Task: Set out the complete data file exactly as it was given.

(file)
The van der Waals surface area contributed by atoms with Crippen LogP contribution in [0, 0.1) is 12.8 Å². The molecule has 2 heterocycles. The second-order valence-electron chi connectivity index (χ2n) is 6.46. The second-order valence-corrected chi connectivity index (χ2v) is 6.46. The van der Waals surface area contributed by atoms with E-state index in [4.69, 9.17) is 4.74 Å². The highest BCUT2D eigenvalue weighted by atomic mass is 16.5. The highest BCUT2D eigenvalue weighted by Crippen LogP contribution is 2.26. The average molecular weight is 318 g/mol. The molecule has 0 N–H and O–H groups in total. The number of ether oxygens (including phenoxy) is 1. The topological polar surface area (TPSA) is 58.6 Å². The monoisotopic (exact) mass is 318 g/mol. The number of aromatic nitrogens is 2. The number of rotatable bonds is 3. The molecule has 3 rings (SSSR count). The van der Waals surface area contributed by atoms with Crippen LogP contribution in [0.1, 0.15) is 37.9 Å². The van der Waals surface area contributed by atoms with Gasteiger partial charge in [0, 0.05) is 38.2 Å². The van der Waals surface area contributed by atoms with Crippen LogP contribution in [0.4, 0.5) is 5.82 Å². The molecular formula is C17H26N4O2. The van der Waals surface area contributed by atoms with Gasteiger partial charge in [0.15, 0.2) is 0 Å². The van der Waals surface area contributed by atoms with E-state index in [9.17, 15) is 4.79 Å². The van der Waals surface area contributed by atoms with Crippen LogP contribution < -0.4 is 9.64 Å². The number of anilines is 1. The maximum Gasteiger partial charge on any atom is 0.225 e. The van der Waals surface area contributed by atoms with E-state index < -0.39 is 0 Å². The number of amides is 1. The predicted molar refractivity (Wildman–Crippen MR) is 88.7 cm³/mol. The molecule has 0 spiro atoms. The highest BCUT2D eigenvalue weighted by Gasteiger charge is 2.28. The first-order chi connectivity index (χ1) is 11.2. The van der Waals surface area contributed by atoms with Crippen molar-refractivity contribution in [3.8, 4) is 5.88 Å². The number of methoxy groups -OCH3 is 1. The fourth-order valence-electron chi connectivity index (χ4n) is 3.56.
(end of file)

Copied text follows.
The van der Waals surface area contributed by atoms with Crippen LogP contribution in [0, 0.1) is 12.8 Å². The molecule has 2 heterocycles. The second-order valence-electron chi connectivity index (χ2n) is 6.46. The second-order valence-corrected chi connectivity index (χ2v) is 6.46. The van der Waals surface area contributed by atoms with E-state index in [4.69, 9.17) is 4.74 Å². The highest BCUT2D eigenvalue weighted by atomic mass is 16.5. The highest BCUT2D eigenvalue weighted by Crippen LogP contribution is 2.26. The average molecular weight is 318 g/mol. The molecule has 0 N–H and O–H groups in total. The number of ether oxygens (including phenoxy) is 1. The topological polar surface area (TPSA) is 58.6 Å². The monoisotopic (exact) mass is 318 g/mol. The number of aromatic nitrogens is 2. The number of rotatable bonds is 3. The molecule has 3 rings (SSSR count). The van der Waals surface area contributed by atoms with Crippen LogP contribution in [0.1, 0.15) is 37.9 Å². The van der Waals surface area contributed by atoms with Gasteiger partial charge in [0, 0.05) is 38.2 Å². The van der Waals surface area contributed by atoms with Crippen LogP contribution in [0.4, 0.5) is 5.82 Å². The molecular formula is C17H26N4O2. The van der Waals surface area contributed by atoms with Gasteiger partial charge in [0.15, 0.2) is 0 Å². The van der Waals surface area contributed by atoms with E-state index in [9.17, 15) is 4.79 Å². The van der Waals surface area contributed by atoms with Crippen LogP contribution < -0.4 is 9.64 Å². The number of anilines is 1. The maximum Gasteiger partial charge on any atom is 0.225 e. The van der Waals surface area contributed by atoms with E-state index < -0.39 is 0 Å². The number of amides is 1. The predicted molar refractivity (Wildman–Crippen MR) is 88.7 cm³/mol. The molecule has 0 spiro atoms. The highest BCUT2D eigenvalue weighted by Gasteiger charge is 2.28. The first-order chi connectivity index (χ1) is 11.2. The van der Waals surface area contributed by atoms with Crippen molar-refractivity contribution in [3.8, 4) is 5.88 Å². The number of methoxy groups -OCH3 is 1. The fourth-order valence-electron chi connectivity index (χ4n) is 3.56.